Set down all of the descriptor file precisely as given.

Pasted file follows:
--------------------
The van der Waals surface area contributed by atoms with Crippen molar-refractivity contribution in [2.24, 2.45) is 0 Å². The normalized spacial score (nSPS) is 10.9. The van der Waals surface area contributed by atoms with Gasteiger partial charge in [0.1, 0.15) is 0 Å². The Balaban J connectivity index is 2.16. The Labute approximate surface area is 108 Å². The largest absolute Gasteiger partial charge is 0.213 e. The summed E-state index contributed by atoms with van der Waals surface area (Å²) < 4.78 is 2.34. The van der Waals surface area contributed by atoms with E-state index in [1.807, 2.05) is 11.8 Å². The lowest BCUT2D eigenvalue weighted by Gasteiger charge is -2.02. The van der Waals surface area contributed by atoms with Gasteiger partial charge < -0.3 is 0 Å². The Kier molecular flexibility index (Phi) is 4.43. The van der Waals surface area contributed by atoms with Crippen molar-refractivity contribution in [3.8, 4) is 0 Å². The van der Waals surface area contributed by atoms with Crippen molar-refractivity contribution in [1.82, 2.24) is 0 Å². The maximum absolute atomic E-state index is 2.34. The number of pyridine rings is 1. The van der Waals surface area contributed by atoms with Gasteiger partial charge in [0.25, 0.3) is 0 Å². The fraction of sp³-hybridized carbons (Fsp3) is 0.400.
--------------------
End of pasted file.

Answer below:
The van der Waals surface area contributed by atoms with Crippen molar-refractivity contribution in [2.24, 2.45) is 0 Å². The normalized spacial score (nSPS) is 10.9. The van der Waals surface area contributed by atoms with Gasteiger partial charge in [0.1, 0.15) is 0 Å². The Balaban J connectivity index is 2.16. The Labute approximate surface area is 108 Å². The largest absolute Gasteiger partial charge is 0.213 e. The summed E-state index contributed by atoms with van der Waals surface area (Å²) < 4.78 is 2.34. The van der Waals surface area contributed by atoms with E-state index in [1.807, 2.05) is 11.8 Å². The lowest BCUT2D eigenvalue weighted by Gasteiger charge is -2.02. The van der Waals surface area contributed by atoms with Gasteiger partial charge < -0.3 is 0 Å². The Kier molecular flexibility index (Phi) is 4.43. The van der Waals surface area contributed by atoms with Crippen molar-refractivity contribution in [3.8, 4) is 0 Å². The van der Waals surface area contributed by atoms with Crippen molar-refractivity contribution in [1.82, 2.24) is 0 Å². The maximum absolute atomic E-state index is 2.34. The number of pyridine rings is 1. The van der Waals surface area contributed by atoms with Gasteiger partial charge in [0.25, 0.3) is 0 Å². The fraction of sp³-hybridized carbons (Fsp3) is 0.400.